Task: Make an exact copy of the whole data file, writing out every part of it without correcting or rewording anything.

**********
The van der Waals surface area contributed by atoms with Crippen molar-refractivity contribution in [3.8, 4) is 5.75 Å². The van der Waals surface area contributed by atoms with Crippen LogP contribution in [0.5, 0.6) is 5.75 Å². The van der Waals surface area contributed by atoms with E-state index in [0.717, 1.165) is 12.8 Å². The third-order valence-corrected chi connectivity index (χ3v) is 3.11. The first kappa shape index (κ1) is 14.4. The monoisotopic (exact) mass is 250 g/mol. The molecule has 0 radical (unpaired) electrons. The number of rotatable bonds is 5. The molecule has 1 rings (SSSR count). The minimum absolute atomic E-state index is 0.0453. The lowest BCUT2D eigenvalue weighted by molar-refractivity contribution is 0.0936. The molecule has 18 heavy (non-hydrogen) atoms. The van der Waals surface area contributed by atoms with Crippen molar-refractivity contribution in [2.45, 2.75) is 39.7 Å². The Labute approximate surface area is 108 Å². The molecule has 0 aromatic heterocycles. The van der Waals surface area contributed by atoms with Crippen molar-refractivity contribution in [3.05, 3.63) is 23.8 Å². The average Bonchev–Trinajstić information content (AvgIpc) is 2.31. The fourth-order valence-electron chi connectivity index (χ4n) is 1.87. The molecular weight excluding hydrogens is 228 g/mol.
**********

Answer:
The van der Waals surface area contributed by atoms with Crippen molar-refractivity contribution in [3.8, 4) is 5.75 Å². The van der Waals surface area contributed by atoms with Crippen LogP contribution in [0.5, 0.6) is 5.75 Å². The van der Waals surface area contributed by atoms with E-state index in [0.717, 1.165) is 12.8 Å². The third-order valence-corrected chi connectivity index (χ3v) is 3.11. The first kappa shape index (κ1) is 14.4. The monoisotopic (exact) mass is 250 g/mol. The molecule has 0 radical (unpaired) electrons. The number of rotatable bonds is 5. The molecule has 1 rings (SSSR count). The minimum absolute atomic E-state index is 0.0453. The lowest BCUT2D eigenvalue weighted by molar-refractivity contribution is 0.0936. The molecule has 18 heavy (non-hydrogen) atoms. The van der Waals surface area contributed by atoms with Crippen molar-refractivity contribution in [2.45, 2.75) is 39.7 Å². The Labute approximate surface area is 108 Å². The molecule has 0 aromatic heterocycles. The van der Waals surface area contributed by atoms with Crippen molar-refractivity contribution in [3.05, 3.63) is 23.8 Å². The average Bonchev–Trinajstić information content (AvgIpc) is 2.31. The fourth-order valence-electron chi connectivity index (χ4n) is 1.87. The molecular weight excluding hydrogens is 228 g/mol.